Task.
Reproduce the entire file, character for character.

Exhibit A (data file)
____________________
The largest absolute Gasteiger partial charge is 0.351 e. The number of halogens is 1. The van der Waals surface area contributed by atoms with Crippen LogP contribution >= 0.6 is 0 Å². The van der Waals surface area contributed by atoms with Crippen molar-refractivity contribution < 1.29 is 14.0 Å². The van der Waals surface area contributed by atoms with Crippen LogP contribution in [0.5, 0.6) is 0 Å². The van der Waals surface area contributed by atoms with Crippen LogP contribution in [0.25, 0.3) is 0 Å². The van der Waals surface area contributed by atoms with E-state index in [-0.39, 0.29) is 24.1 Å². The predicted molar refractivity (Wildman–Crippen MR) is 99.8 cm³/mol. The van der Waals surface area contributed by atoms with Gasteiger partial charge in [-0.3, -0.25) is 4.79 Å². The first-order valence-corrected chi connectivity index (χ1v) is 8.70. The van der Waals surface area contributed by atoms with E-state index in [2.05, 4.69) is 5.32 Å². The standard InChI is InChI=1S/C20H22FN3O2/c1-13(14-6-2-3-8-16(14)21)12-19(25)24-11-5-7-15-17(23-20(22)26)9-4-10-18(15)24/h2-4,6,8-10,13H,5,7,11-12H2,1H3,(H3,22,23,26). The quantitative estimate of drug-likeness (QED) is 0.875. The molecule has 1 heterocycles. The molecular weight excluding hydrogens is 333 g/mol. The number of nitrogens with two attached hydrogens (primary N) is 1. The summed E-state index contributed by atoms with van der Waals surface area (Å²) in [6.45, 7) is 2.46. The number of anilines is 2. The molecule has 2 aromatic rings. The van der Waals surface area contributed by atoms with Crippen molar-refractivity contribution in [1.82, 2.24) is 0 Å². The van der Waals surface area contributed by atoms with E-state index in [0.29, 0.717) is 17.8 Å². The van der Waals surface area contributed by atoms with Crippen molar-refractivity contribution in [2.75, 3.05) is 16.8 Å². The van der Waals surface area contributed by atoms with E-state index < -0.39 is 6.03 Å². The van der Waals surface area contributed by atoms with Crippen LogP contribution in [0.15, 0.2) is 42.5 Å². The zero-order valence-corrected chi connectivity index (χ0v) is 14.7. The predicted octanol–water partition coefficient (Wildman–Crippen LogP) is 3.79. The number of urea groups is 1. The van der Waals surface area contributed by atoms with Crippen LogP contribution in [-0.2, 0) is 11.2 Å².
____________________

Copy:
The largest absolute Gasteiger partial charge is 0.351 e. The number of halogens is 1. The van der Waals surface area contributed by atoms with Crippen LogP contribution >= 0.6 is 0 Å². The van der Waals surface area contributed by atoms with Crippen molar-refractivity contribution < 1.29 is 14.0 Å². The van der Waals surface area contributed by atoms with Crippen LogP contribution in [0.5, 0.6) is 0 Å². The van der Waals surface area contributed by atoms with Crippen LogP contribution in [0.25, 0.3) is 0 Å². The van der Waals surface area contributed by atoms with E-state index in [-0.39, 0.29) is 24.1 Å². The predicted molar refractivity (Wildman–Crippen MR) is 99.8 cm³/mol. The van der Waals surface area contributed by atoms with Gasteiger partial charge in [-0.3, -0.25) is 4.79 Å². The first-order valence-corrected chi connectivity index (χ1v) is 8.70. The van der Waals surface area contributed by atoms with E-state index in [2.05, 4.69) is 5.32 Å². The standard InChI is InChI=1S/C20H22FN3O2/c1-13(14-6-2-3-8-16(14)21)12-19(25)24-11-5-7-15-17(23-20(22)26)9-4-10-18(15)24/h2-4,6,8-10,13H,5,7,11-12H2,1H3,(H3,22,23,26). The quantitative estimate of drug-likeness (QED) is 0.875. The molecule has 1 heterocycles. The molecular weight excluding hydrogens is 333 g/mol. The number of nitrogens with two attached hydrogens (primary N) is 1. The summed E-state index contributed by atoms with van der Waals surface area (Å²) in [6.45, 7) is 2.46. The number of anilines is 2. The molecule has 2 aromatic rings. The van der Waals surface area contributed by atoms with Crippen molar-refractivity contribution in [1.82, 2.24) is 0 Å². The van der Waals surface area contributed by atoms with E-state index in [0.29, 0.717) is 17.8 Å². The van der Waals surface area contributed by atoms with Crippen molar-refractivity contribution in [2.75, 3.05) is 16.8 Å². The van der Waals surface area contributed by atoms with E-state index < -0.39 is 6.03 Å². The van der Waals surface area contributed by atoms with Crippen LogP contribution in [0.15, 0.2) is 42.5 Å². The zero-order valence-corrected chi connectivity index (χ0v) is 14.7. The predicted octanol–water partition coefficient (Wildman–Crippen LogP) is 3.79. The number of urea groups is 1. The van der Waals surface area contributed by atoms with Crippen LogP contribution in [-0.2, 0) is 11.2 Å².